October 1st: The batt attacked the enemy system (Hindenberg line) with ‘complete success’ at 4pm with 4 tanks, broke through the Beaurevoir-Fonsomme line after hand to hand fighting, capturing 210 prisoners.  There were then subjected to repeated counter attacks during the night but the 2nd Manchesters successfully maintained their position with the assistance of a company of the 15th Lancs Fusiliers (another local pals battalion).

3rd: withdrawn to Lehancourt with nearly a hundred casuaties.  5th: moved to Handcourt, later to Bohain. 30th: moved to Oise Canal for the attack there, patrolling no mans land prior to the battle.

November 4th: The battalion attacked on the left flank of the brigade meeting intense shell and machine gun fire across the canal north of Ors.  Lt Kirke paddled across the canal on a raft and engaged the enemy with a Lewis gun, (he did not survive but was awarded a posthumous VC) but a bridge was erected and 2 of his platoons crossed but were held by enemy fire and the bridge destroyed.  The remaining troops were sent to another crossing which had been secured by the 1st Dorsetshires.  They attacked the Germans at La Motte farm and achieved their objectives.  The attack continued unabated.

The war came to an end on the 11th November but the part the 2nd Battalion played came to an end on the 6th it went into billets at Sambreton where it learnt about the armistice.

The village of Ors is to the east of Cambrai between Le Cateau and Landrecies.   It was in German hands for much of the First World War but was cleared by the 6th Division on 1 November 1918.  The 2nd Manchester Battalion were part of the 17th Brigade within the Division and, as noted above, the further actions to cross the Oise Canal followed on 4 November.  More details of the action on 4 November 1918 are given below, as the 2nd Battalion included among its officers, the poet, Wilfred Owen.[5]


on 4th November 1918 at 5.50 a.m., Wilfred Owen and his ‘D’ Company of the 2nd Bn. Manchester Regiment, lined the bank ready to attempt a crossing of the canal and then to attack the Germans holding the opposite bank (attacking left to right on the photograph – above).  Their objective was in the region of La Motte farm.  The Manchesters’ ‘C’ Company was in position to Owen’s right hand as he faced the far bank and next to them and holding the canal bank and the village of Ors with its canal lock and broken bridge, was the 1st Bn. Dorsetshire Regiment.

… the 206th and 218th Field Companies of the Royal Engineers together with men from the Division’s Pioneer battalion, … was to construct rafts, pontoons and bridges … so that the attackers could first negotiate the wide and deep ditches beside the canal and then get across the canal itself to form a bridgehead on the far bank.

… the Manchesters and the Lancashire Fusiliers north of the [Ors] lock were taking heavy casualties and … their attempts to cross the canal there were not going to succeed.  Orders were given for both these battalions to make their way through Ors village and then to cross the canal by the floating bridge set up by the 206th Field Company R.E. just south of the lock.  By 8.30a.m. they were on the other side of the canal and in action.[6]

It was during these attacks, and the failed attempts to cross the canal north of Ors on 4 November 1918 that Private Roland Browne, aged 23, and Lieutenant Wilfred Owen M.C., aged 25, were both killed in action.

They are both buried in the Ors Communal Cemetery (above): Roland in Grave: A.11., and Wilfred in Grave: A.3.  The village Communal Cemetery is north-west of the village and over sixty WWI casualties are commemorated there.  The great majority were killed in action on 4 November 1918 and were men from the 2nd Battalion Manchester Regiment or the Lancashire Fusiliers.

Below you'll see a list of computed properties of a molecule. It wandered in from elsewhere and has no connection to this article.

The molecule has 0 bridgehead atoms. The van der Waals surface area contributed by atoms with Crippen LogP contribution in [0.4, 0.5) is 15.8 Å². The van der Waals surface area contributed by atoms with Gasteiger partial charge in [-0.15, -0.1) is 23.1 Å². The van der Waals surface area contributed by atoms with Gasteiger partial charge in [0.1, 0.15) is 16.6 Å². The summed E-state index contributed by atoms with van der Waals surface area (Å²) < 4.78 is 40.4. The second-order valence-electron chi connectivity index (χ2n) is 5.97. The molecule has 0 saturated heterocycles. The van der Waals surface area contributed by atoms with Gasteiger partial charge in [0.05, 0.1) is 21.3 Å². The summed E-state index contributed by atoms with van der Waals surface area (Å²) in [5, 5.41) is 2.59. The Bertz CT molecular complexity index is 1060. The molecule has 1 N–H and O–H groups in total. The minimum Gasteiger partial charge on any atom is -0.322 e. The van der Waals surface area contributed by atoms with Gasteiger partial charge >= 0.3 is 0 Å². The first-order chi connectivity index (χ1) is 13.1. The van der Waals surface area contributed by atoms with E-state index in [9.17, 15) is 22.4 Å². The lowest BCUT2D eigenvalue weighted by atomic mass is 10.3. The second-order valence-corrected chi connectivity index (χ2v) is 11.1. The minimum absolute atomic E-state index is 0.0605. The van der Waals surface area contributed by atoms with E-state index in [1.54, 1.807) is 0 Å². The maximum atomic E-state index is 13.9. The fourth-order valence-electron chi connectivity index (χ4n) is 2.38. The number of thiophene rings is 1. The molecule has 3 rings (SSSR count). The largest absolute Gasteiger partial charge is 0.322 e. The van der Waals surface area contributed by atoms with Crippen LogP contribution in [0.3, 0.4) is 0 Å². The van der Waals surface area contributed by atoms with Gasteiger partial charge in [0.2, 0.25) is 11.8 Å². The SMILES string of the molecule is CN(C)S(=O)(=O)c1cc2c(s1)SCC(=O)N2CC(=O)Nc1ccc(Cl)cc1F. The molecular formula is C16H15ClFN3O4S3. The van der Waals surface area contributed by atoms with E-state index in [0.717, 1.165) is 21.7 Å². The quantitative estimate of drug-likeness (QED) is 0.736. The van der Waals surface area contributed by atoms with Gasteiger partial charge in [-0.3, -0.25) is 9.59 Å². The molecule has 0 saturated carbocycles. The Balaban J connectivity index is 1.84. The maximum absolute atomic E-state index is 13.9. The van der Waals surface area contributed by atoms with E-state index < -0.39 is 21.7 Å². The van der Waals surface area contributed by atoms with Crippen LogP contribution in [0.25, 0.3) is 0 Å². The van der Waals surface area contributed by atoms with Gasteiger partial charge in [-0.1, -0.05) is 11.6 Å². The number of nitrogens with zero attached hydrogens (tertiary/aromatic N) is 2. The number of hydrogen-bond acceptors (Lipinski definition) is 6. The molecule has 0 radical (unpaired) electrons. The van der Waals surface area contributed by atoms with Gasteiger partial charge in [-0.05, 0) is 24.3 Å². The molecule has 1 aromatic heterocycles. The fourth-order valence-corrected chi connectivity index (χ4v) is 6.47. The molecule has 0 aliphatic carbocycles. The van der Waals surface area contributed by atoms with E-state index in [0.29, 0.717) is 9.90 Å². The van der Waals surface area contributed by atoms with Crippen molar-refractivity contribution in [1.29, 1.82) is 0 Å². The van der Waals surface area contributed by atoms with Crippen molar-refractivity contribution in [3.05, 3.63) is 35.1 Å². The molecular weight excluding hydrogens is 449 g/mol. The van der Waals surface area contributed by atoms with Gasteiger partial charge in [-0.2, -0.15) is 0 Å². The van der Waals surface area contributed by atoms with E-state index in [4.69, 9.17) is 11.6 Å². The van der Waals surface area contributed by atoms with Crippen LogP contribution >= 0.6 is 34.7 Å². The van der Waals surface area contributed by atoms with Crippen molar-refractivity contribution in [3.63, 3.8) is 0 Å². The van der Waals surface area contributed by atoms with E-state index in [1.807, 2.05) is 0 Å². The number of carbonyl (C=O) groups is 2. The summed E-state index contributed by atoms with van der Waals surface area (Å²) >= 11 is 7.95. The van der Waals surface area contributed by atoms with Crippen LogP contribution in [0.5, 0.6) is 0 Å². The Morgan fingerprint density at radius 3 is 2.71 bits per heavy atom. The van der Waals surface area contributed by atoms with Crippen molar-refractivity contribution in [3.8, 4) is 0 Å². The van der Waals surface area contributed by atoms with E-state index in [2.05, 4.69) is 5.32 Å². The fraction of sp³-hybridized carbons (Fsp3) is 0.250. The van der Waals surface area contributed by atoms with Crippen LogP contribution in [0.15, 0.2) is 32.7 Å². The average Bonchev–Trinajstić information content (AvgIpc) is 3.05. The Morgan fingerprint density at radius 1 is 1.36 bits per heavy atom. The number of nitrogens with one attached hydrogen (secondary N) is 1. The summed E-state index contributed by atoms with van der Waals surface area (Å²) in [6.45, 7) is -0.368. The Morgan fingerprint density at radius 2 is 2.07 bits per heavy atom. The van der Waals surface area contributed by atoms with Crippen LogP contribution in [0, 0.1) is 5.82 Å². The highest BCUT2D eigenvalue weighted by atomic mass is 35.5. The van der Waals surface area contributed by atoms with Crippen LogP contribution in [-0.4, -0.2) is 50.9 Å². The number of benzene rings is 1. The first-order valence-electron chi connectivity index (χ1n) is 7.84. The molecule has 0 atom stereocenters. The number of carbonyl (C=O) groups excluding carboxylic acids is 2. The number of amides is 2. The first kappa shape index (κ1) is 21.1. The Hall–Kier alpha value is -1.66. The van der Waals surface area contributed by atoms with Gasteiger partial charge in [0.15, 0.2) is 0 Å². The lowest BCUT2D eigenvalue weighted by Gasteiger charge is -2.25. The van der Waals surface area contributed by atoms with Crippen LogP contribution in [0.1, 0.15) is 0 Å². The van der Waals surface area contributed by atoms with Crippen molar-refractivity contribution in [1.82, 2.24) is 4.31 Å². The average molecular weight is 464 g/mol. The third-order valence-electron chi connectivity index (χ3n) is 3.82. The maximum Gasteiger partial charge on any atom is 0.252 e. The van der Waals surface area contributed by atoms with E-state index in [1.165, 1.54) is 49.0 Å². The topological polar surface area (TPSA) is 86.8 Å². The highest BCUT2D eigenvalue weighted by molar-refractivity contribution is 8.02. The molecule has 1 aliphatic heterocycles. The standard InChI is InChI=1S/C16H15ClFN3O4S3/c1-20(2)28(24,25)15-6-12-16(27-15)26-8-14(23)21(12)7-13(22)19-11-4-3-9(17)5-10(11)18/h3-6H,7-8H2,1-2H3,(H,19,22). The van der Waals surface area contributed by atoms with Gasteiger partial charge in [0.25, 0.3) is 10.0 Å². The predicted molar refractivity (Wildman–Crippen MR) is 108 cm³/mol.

There is another cemetery, the Ors British Cemetery, about a kilometre north-east of the village.  It was begun in November 1918 and the number of Highland Light Infantry and Royal Engineers graves result from their efforts to cross the canal near the cemetery on 4 November 1918 and the preparatory work on 3 November 1918.

Today there is a Wilfred Owen Centre[7] in Ors run by the Wilfred Owen France Association – sadly Roland Wilson Browne is not so well remembered.  Perhaps this project will help us to remember him, if only by this coincidental association.



– – – – – –


This article on Roland Browne was researched and written for the Rugby Family History Group [RFHG] project, by John P H Frearson and is © John P H Frearson and the RFHG, May 2015.

Thanks to Wendy Farthing at the Rugby Art Gallery and Museum for alerting the author to the illustrations from Rose Whittaker’s autograph album and giving permission for their use.


[1]      It was displayed at Rugby Museum in September 2014, in a temporary exhibition relating to the 1914-1918 war.

[2]      http://www.wartimememoriesproject.com/greatwar/allied/manchesterregiment2-gw.php#sthash.yNOgyZE5.dpuf.

[3]      http://www.themanchesters.org/2nd%20batt.htm.

[4]      This may have been when Roland Browne joined the Manchesters on active service.

[5]      Wilfred Owen M.C. was the son of Mr. and Mrs. Tom Owen, of “Mahim”, Monkmoor Road, Shrewsbury and a native of Oswestry.  He enlisted in The Artists’ Rifles in October 1915 and was commissioned into the Manchester Regiment in June 1916.  He had already distinguished himself in September 1918 by his courage on the Beaurevoir-Fonsommes line.  Although the CWGC states that he was in the 5th Battalion, it seems that he was in action with the 2nd Battalion.  Seven days after his death, the Armistice was signed, and on that very day Wilfred’s parents received the fateful telegram.  Owen was a poet of repute, although during his lifetime only a few of his poems appeared in print.  The Atheneum of December 1919, nominated Owen’s work Strange Meeting as the finest of the war.

[6]      http://www.wilfredowen.org.uk/virtual-tour/ors

[7]      Details at http://www.wilfredowen.fr/english/.